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222 companies have joined a compact to change that.
Pat Greenhouse/Globe Staff
Twelve years ago, when Nitsch Engineering was taking off, the founder and chief operating officer decided to test their assumptions about pay equity. They commissioned an independent analysis comparing salaries at Nitsch to those at similarly sized companies in Greater Boston. What they discovered shocked them: They paid the men in senior positions competitively, even toward the higher end of the salary range. But that wasn’t true for the high-ranking women. The firm’s female top executives were dramatically underpaying themselves.
“That was eye-opening for me,” says Lisa Brothers, former COO and now chairman and chief executive of the Boston-based civil engineering firm. “I pay that much more attention to it now.”
Implicit biases can lead to salary gaps in workplaces where no one would expect them. That’s why Brothers, who adjusted her own salary years ago, thank you, has long urged other executives confident in their inherent fairness to test their assumptions with an independent scrub of actual data. More companies are doing so, and some are participating in a city initiative that aims to gauge the scope of the pay gap and make Boston the first major city to close it.
The Boston Women’s Workforce Council, of which Brothers is a member, has recruited 222 companies to sign onto its “100 Percent Talent Compact.” Those companies pledge to take measurable steps toward closing the pay gap, in part by anonymously providing their demographic and compensation data for collective analysis every two years. Last year, the council collected wage data from 69 companies and identified a local wage gap of 23 cents — meaning that, for every dollar earned by men, women were earning 77 cents. And these are companies that are concerned about pay equity, Brothers notes: “Imagine if we’re drawing companies who aren’t. Imagine what the true wage gap is.”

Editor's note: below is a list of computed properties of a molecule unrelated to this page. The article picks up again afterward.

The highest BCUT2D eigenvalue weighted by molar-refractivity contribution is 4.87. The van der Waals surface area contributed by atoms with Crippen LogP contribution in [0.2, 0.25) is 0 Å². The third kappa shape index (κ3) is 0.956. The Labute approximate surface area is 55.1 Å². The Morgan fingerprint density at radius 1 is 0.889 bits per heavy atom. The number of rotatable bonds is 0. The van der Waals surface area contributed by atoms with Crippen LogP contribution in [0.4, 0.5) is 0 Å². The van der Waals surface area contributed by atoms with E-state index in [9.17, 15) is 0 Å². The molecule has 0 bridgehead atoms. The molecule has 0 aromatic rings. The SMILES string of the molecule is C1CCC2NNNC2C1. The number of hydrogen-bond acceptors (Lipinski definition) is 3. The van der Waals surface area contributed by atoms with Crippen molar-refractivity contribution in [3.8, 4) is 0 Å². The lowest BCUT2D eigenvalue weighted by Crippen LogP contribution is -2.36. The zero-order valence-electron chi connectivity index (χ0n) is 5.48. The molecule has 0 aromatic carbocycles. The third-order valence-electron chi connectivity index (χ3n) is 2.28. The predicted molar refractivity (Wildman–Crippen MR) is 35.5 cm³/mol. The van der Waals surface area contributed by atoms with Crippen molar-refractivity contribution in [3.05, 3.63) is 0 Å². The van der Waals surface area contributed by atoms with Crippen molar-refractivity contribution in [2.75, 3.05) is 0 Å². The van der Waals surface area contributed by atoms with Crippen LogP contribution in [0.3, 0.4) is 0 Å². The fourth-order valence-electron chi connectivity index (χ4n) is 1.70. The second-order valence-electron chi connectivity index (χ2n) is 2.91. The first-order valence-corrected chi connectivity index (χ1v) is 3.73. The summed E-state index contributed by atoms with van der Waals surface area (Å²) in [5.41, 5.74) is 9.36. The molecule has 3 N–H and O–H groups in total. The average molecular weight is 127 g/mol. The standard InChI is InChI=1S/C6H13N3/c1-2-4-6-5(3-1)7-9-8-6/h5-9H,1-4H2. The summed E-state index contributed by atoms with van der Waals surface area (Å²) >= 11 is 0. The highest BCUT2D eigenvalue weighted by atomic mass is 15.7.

While those at the top of the corporate ladder may have trouble acknowledging and confronting pay disparities, those on the lower rungs often face a challenge in documenting it. A bill signed into law last year by Governor Charlie Baker, which goes into effect in July, addresses wage inequities in a number of ways, including setting standards based on skills, responsibility, and effort that can be used to compare the work of employees in similar jobs. Nitsch, which has just over 100 employees, is able to make those comparisons fairly easily. “I can still look at a spreadsheet that has every position, the person, degrees, the years they’ve been in their particular position, and then their salary,” says Brothers. “The challenge becomes when you get to be much bigger.”
Equity and inclusion have long been part of the culture at Addgene, a Cambridge nonprofit that distributes fragments of DNA called plasmids to research scientists around the world. But as it evolved from startup mode, the organization became more focused on pay under the leadership of executive director Joanne Kamens, a geneticist who regularly lectures on gender equality and jump-started a previously defunct Boston chapter of the Association for Women in Science. Kamens holds “unbiasing workshops” for her employees and puts her money where her mouth is, regularly monitoring salaries for gender equity and awarding raises at least two or three times a year. If a new hire commands a higher salary, “we’ll adjust the whole team,” Kamens says.
Addgene’s managers are also vigilant about interviewing diverse candidates and checking their own implicit biases. Job candidates are interviewed by up to a dozen team members who then meet as a group to confer on the potential hires’ merits. A human resources specialist in the meeting pushes them to explain and defend their preferences, and not get away with facile explanations that “ ‘my gut tells me this is the right candidate,’ ” Kamens says, noting that they want to make sure they’re not just hiring a person who looks the part. Workplaces need to be proactive to prevent disparities from creeping in, she says. Even the most well-intentioned people have natural biases that need to be kept in check. “Diversity doesn’t just happen,” Kamens says.
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